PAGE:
Falling in Love with Vietnam
I fell in love with Vietnamese streets. The way they were chaotic and crazy and foreign and when I walked down the road I knew I was definitely somewhere other
Cafes served small old men coffee while they sat on child size stools. Stores overflowed from their tiny closet-like spaces out onto the streets, mixing with the army of vietnamese women were carried a bamboo pole on their should with a basket attached to either end. They walked around selling everything from bananas to barbies while noodle stalls on each corner beckoned with the salty steam. People sat around each noodle joint, heads hunched over their noodles, slurping up quietly.
Sometimes city streets don’t feel exciting. Sometimes they feel distubingly like a city street, that could belong in Tokyo, New York on London. But the city streets of Vietnam felt like city streets of Vietnam and I wanted to walk every last one.
Saigon especially sucked me in. They had their modern towering skyscrapers and shimmering chic cafes and bars that bespoke of modern times and new money in the city while older building recalled a colonial history, that despite its horrors, created some graceful buildings.
Yet with all these amazing building there was still asia spread out on the corners with its street food and crazy chaos.
I fell hard for Vietnam. From my first cup of coffee in Hanoi to my last whiskey in Saigon.
In Vietnam my itinerary looked like this
Hanoi – small beautiful little ancient city and the former capital of the North
Catba Island- beautiful karsts formations in the water
Phong Nha National Park – BIG caves (biggest caves actually… like in the world)
Hue – ancient imperial city
Hoian- major tourist trap ((and tailors) and ruins)
Dalat – old French city, (plus rappelling down waterfalls)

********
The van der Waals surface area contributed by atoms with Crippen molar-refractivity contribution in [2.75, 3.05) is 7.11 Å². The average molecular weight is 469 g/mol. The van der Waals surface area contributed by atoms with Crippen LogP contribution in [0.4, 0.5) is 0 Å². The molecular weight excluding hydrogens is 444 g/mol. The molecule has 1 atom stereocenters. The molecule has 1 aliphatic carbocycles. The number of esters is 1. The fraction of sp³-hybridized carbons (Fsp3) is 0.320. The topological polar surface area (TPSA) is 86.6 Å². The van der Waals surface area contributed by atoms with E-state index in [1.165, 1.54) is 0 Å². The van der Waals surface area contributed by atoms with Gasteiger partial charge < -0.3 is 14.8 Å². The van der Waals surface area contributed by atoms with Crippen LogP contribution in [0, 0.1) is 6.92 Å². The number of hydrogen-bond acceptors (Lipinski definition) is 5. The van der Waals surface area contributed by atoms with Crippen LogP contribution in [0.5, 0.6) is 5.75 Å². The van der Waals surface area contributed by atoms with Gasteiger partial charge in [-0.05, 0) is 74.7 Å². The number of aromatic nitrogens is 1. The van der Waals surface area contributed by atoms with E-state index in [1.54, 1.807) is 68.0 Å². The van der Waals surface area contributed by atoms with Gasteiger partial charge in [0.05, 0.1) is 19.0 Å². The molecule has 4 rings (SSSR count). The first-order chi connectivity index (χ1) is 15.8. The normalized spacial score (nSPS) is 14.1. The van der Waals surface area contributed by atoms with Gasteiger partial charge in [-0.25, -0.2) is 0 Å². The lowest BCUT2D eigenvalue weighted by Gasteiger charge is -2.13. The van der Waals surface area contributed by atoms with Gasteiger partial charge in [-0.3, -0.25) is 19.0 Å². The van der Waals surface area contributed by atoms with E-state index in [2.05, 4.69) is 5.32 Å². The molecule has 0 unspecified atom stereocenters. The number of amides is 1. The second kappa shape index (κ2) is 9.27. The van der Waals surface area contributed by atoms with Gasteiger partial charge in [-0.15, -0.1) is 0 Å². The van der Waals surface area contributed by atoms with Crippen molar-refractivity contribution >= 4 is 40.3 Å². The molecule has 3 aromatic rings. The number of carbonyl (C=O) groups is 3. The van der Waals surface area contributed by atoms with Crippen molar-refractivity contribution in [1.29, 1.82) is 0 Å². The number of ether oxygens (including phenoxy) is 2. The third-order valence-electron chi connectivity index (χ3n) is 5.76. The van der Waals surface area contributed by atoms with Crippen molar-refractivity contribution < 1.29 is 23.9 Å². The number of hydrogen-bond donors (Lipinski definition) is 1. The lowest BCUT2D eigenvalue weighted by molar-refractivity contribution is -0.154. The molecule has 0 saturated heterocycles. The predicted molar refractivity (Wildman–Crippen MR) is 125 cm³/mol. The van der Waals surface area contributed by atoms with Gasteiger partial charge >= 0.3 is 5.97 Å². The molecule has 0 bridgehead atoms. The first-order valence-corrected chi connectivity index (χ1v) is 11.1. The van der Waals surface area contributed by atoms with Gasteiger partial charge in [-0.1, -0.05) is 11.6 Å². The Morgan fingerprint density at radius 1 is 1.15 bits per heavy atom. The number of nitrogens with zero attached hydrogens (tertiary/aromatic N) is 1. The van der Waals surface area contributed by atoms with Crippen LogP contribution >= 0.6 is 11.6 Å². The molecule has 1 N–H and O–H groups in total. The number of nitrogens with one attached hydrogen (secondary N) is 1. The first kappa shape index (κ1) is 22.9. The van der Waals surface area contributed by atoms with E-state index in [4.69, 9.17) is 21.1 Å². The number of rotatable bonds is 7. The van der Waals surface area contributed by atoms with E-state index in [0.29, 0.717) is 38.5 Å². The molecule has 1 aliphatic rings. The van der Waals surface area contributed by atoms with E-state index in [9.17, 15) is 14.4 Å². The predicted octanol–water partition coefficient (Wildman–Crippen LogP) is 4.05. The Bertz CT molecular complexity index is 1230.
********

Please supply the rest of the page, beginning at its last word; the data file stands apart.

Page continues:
Saigon – BEST city ever
The only part of our itinerary that was mostly different then others was that we skipped going up to Sapa in the north to see all the rice terraces and minorities because I’ve seen a LOT of rice terraces and I feel weird going to remote places to gawk at villagers like they’re zoo animals. We skipped Nha Trang beach since every word that described it was a synonym of hedonistic and we didn’t do the Mekong Delta largely because we ran out of time. If I were to ever go back to Vietnam I would like to have about 4-5 weeks instead of 3, but I still had quite the lovely time.
I pretty much loved all of Vietnam with the exception of Hoian. Its famous for its many many tailors, but what most people don’t realize is that having tailors there is a completely modern structure of Vietnamese tourism industry. There is nothing remotely historical about it. While its thrilling that you can get a custom made suit in 24 hours for $50… its because they pay the employees nothing and force them to stay up all night making your lousy suit. Its a crappy industry that treats people terribly and I had exactly zero interest in supporting that.
I DID however find the old town, with its many Chinese temples, to be very charming and there were some lovely fair trade shops there.
One of the things that surprised me most about my time there is how different each place was. On Catba Island I was hiking, kayaking and running, Phong Nha had me swimming into caves while in Hue I was wondering ruins and in Saigon I was shopping boutique shops. I’m used to Asia but it was startling to see catholic churches dotting the countryside and cheese being sold everywhere.
I want to be startled when I travel, to see things unexpected and to realize a country is not really what I imagined. I said before that before when someone said Vietnam, I thought of the war and not a country. Now Vietnam brings to mind a 100 happy memories of a beautiful place.